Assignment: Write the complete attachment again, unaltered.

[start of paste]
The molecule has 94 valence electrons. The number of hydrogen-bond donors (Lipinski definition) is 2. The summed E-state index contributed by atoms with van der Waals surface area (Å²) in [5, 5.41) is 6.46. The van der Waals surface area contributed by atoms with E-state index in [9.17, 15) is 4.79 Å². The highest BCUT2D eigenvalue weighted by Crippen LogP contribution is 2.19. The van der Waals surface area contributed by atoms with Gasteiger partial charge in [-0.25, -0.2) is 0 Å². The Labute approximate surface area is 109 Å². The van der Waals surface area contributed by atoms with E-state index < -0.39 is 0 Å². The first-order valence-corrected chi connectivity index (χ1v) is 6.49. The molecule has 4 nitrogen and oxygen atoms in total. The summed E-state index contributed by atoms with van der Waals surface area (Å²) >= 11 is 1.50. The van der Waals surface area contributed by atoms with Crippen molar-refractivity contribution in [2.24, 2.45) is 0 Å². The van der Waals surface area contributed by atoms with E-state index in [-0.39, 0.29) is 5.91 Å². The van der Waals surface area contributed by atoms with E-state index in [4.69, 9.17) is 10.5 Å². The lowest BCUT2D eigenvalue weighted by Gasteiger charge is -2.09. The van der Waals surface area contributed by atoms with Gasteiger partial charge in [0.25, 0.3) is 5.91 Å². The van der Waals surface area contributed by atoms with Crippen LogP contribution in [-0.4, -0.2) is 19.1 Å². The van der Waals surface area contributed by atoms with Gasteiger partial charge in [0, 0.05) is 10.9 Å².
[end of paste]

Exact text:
The molecule has 94 valence electrons. The number of hydrogen-bond donors (Lipinski definition) is 2. The summed E-state index contributed by atoms with van der Waals surface area (Å²) in [5, 5.41) is 6.46. The van der Waals surface area contributed by atoms with E-state index in [9.17, 15) is 4.79 Å². The highest BCUT2D eigenvalue weighted by Crippen LogP contribution is 2.19. The van der Waals surface area contributed by atoms with Gasteiger partial charge in [-0.25, -0.2) is 0 Å². The Labute approximate surface area is 109 Å². The van der Waals surface area contributed by atoms with E-state index < -0.39 is 0 Å². The first-order valence-corrected chi connectivity index (χ1v) is 6.49. The molecule has 4 nitrogen and oxygen atoms in total. The summed E-state index contributed by atoms with van der Waals surface area (Å²) >= 11 is 1.50. The van der Waals surface area contributed by atoms with Crippen molar-refractivity contribution in [2.24, 2.45) is 0 Å². The van der Waals surface area contributed by atoms with E-state index in [-0.39, 0.29) is 5.91 Å². The van der Waals surface area contributed by atoms with E-state index in [4.69, 9.17) is 10.5 Å². The lowest BCUT2D eigenvalue weighted by Gasteiger charge is -2.09. The van der Waals surface area contributed by atoms with Gasteiger partial charge in [0.25, 0.3) is 5.91 Å². The van der Waals surface area contributed by atoms with Crippen LogP contribution in [-0.4, -0.2) is 19.1 Å². The van der Waals surface area contributed by atoms with Gasteiger partial charge in [0, 0.05) is 10.9 Å².